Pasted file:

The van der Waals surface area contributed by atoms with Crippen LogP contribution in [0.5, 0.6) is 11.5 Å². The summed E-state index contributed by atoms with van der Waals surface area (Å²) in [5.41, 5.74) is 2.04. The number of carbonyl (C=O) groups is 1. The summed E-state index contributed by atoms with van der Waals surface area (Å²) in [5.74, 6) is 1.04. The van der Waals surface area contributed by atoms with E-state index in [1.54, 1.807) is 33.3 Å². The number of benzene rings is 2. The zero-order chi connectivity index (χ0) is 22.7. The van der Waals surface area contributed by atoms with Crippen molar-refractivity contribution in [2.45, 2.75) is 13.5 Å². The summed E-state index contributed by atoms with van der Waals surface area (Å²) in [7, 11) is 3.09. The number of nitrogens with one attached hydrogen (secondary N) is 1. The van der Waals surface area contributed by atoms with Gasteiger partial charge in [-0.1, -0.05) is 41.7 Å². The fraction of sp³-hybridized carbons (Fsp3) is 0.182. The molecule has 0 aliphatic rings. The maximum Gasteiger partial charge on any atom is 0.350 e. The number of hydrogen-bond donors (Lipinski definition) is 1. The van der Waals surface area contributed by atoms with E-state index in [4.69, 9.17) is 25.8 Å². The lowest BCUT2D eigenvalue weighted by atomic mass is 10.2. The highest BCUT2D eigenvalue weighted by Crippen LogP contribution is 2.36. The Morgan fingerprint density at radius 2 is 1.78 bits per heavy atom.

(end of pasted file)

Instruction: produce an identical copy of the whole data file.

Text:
The van der Waals surface area contributed by atoms with Crippen LogP contribution in [0.5, 0.6) is 11.5 Å². The summed E-state index contributed by atoms with van der Waals surface area (Å²) in [5.41, 5.74) is 2.04. The number of carbonyl (C=O) groups is 1. The summed E-state index contributed by atoms with van der Waals surface area (Å²) in [5.74, 6) is 1.04. The van der Waals surface area contributed by atoms with E-state index in [1.54, 1.807) is 33.3 Å². The number of benzene rings is 2. The zero-order chi connectivity index (χ0) is 22.7. The van der Waals surface area contributed by atoms with Crippen molar-refractivity contribution in [2.45, 2.75) is 13.5 Å². The summed E-state index contributed by atoms with van der Waals surface area (Å²) in [7, 11) is 3.09. The number of nitrogens with one attached hydrogen (secondary N) is 1. The van der Waals surface area contributed by atoms with Gasteiger partial charge in [-0.1, -0.05) is 41.7 Å². The fraction of sp³-hybridized carbons (Fsp3) is 0.182. The molecule has 0 aliphatic rings. The maximum Gasteiger partial charge on any atom is 0.350 e. The number of hydrogen-bond donors (Lipinski definition) is 1. The van der Waals surface area contributed by atoms with E-state index in [4.69, 9.17) is 25.8 Å². The lowest BCUT2D eigenvalue weighted by atomic mass is 10.2. The highest BCUT2D eigenvalue weighted by Crippen LogP contribution is 2.36. The Morgan fingerprint density at radius 2 is 1.78 bits per heavy atom.